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Christmas Gift Guide

Intel's Sean Maloney

First look at 32nm transistor

Otellini and the 22nm wafer

Showing the Atom and Windows 7

Atom sales pitch

Atom mob scene

Sandybridge PC

Shrinking Atom systems

Arrandale laptop

Moblin for sale

Otellini explains

Maloney's megachip

45-nanometer cornucopia

Second 22-nanometer process

Jasper Forest chip

Nehalem EX servers

Andy Bechtolsheim

Larrabee graphics demo

Moore's Law forecast

IDF banner

Sean Maloney, newly promoted and heir apparent to CEO Paul Otellini in the eyes of many, was the first to take the stage at the Intel Developer Forum in San Francisco on Tuesday. The show is Intel's flagship event to announce new technology, tout its vision, and persuade computing partners to see things Intel's way.
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Intel showed this first look at a transistor built with its 32-nanometer manufacturing process.
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CEO Paul Otellini showed off Intel's first wafer of silicon chips made with a next-next-generation 22-nanometer manufacturing process. These chips were SRAM memory chips often used to get new manufacturing processes debugged. The 22nm chips aren't due to arrive until 2011.
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Art Webb, a technical marketing manager at right, shows Otellini a tiny PC called a MID running Windows 7 on an Intel Atom processor.
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Webb touted Atom's software compatibility with more powerful x86 processors such as its present Core line. The smaller chips run Adobe Flash games, Skype Internet calling software, and Netflix's streaming video service.
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The press mobbed Intel's gadgets on display at IDF.
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Intel's "Sandybridge" processor family is two generations out from today's Nehalem chips, but Intel showed this PC using the 32-nanometer chip that's due to arrive at the end of 2010.
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Intel's Atom sales pitch shows Atom-based hardware getting ever smaller.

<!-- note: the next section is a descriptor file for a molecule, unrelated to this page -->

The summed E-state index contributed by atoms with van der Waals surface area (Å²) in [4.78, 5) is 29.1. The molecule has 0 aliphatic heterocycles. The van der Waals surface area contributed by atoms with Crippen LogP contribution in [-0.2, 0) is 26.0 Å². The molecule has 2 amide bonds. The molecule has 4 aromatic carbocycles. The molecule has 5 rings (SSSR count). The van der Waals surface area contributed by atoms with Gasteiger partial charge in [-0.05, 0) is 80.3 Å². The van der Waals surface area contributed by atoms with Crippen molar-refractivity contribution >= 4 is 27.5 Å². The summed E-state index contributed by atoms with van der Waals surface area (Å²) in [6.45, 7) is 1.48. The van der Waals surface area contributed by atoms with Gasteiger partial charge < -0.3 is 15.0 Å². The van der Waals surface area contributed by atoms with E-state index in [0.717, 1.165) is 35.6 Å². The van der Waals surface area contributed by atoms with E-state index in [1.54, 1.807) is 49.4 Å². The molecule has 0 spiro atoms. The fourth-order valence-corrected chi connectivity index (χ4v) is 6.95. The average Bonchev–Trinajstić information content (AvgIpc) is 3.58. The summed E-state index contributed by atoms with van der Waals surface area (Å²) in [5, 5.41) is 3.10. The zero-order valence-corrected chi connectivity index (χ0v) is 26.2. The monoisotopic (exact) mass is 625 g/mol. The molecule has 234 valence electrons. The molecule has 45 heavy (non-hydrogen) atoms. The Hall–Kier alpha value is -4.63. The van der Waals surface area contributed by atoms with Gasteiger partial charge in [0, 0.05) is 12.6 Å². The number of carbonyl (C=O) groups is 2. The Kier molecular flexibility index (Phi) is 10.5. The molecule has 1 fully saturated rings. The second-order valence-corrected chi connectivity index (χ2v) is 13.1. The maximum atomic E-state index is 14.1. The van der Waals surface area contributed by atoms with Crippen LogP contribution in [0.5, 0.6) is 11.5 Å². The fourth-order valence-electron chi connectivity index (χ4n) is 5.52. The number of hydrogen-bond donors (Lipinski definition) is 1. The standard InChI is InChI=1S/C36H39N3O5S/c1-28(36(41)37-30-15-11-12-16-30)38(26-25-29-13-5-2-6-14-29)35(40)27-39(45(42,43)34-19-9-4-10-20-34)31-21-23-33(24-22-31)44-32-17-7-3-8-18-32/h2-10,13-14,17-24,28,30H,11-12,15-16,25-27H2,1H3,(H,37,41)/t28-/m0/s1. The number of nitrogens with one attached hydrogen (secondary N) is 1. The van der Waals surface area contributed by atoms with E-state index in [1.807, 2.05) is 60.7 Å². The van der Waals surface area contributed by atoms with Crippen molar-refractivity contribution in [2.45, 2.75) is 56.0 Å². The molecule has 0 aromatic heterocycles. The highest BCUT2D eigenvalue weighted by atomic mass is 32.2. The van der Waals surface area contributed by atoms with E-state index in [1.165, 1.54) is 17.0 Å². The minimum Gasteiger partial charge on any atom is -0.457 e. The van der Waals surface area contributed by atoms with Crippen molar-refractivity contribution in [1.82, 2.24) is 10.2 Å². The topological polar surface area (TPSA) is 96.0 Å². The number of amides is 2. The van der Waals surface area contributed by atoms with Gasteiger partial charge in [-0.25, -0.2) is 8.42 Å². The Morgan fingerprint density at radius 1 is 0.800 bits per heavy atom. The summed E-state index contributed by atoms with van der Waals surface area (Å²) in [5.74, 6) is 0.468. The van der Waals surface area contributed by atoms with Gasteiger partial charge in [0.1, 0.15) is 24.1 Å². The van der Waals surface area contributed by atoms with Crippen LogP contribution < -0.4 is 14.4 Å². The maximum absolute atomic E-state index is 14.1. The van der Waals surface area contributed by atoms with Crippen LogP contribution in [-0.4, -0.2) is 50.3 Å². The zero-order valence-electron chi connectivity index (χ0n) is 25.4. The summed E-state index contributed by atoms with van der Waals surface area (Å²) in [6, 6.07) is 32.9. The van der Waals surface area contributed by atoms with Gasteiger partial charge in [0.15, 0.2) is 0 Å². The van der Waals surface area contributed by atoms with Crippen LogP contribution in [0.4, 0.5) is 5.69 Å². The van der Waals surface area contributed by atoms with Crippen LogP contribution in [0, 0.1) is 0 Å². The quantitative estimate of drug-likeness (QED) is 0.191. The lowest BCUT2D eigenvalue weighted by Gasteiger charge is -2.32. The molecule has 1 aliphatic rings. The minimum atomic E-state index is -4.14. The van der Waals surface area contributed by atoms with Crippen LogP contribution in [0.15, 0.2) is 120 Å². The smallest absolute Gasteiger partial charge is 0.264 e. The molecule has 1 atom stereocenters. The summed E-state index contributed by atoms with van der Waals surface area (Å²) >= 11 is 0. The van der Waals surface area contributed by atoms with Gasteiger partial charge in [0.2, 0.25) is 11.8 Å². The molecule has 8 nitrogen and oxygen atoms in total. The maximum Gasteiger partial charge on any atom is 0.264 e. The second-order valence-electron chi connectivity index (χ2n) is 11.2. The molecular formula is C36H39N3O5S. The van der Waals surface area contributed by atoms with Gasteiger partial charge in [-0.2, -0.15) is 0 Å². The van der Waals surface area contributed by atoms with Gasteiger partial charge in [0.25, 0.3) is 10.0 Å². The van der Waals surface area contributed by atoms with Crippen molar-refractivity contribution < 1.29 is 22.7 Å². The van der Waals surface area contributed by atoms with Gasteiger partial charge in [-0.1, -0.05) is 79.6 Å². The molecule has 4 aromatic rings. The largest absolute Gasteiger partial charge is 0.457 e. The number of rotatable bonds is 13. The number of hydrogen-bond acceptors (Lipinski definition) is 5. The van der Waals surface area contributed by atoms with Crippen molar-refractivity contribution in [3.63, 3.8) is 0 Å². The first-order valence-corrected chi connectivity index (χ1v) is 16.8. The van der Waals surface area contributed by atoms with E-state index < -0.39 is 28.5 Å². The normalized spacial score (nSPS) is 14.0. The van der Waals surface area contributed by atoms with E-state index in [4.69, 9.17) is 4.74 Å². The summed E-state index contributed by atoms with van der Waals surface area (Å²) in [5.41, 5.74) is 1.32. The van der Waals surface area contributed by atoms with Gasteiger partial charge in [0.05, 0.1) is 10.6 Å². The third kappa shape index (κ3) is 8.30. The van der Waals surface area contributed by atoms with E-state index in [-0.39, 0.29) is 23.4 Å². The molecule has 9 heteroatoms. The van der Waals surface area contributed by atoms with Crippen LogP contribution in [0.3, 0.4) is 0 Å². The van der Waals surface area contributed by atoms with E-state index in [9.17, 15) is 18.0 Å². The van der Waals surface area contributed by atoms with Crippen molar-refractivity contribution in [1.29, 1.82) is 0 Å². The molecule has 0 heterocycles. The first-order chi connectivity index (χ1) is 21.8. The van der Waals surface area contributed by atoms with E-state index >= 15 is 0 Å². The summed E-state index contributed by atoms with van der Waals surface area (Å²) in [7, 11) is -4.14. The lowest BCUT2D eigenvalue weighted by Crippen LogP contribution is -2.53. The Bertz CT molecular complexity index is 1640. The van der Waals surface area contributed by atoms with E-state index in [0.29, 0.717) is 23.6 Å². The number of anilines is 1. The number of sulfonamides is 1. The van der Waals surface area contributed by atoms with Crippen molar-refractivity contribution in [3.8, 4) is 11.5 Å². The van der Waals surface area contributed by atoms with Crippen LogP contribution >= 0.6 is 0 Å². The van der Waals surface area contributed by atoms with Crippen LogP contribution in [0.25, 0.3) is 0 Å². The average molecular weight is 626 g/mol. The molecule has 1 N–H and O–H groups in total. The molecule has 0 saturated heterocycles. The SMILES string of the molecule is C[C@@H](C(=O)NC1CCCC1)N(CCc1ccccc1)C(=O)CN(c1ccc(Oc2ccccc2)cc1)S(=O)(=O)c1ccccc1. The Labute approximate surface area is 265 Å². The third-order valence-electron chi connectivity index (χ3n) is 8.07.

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Intel technical marketing manager Adam Moran showed off its Arrandale technology that brings its newer Nehalem processor technology to laptops.
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Claire Alexander, project manager for Moblin, touted new features of the Linux operating system for mobile devices that Intel has been supporting.
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Otellini fielded questions from the press on Intel's antitrust case vs. AMD in the European Union, its competition with Qualcomm, and other matters after his speech.
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During Sean Maloney's own speech, the executive showed the gargantuan size of a modern Intel processor if it had been built on an older manufacturing process.
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Intel has shipped more than 200 million processors built with its present 45-nanometer manufacturing process.
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Bill Baker, who leads Intel manufacturing, pulled out a second wafer of prototype chips built with its upcoming 22-nanometer process. Otellini's wafer showed SRAM memory chips designed for high density, with each memory cell taking up 0.092 square microns. Baker showed this wafer that showed the process adjusted for lower voltage and power consumption, with each cell taking up 0.108 square microns.
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Intel announced "Jasper Forest," a variation of its Nehalem EP server processor designed specifically for storage devices. The chip has a built-in PCI Express interface to speed access to the storage and networking systems.
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Maloney, taking the place of departed colleague Pat Gelsinger, showed off compact servers using the eight-core Nehalem EX processor and jammed with large quantities of memory. These systems are from IBM, Supermicro, SGI, and Intel itself.
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Andy Bechtolsheim, a co-founder of Sun Microsystems and more recently co-founder of Arista Networks, lent some big-iron credibility to Maloney's speech with an appearance on stage.
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Intel on Tuesday debuted its Larrabee graphics chip, which uses many stripped-down x86 cores to process data. At left is Intel's senior research scientist Bill Mark in front of a demonstration of live ray-traced video. To watch the video, check the Larrabee graphics debut story.
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Intel has to think farther into the future than most companies. Here are some of its ideas for cramming steadily more electronic processing circuitry on forthcoming chips.
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Intel festooned Moscone Center with marketing materials.
Caption by / Photo by Stephen Shankland/CNET
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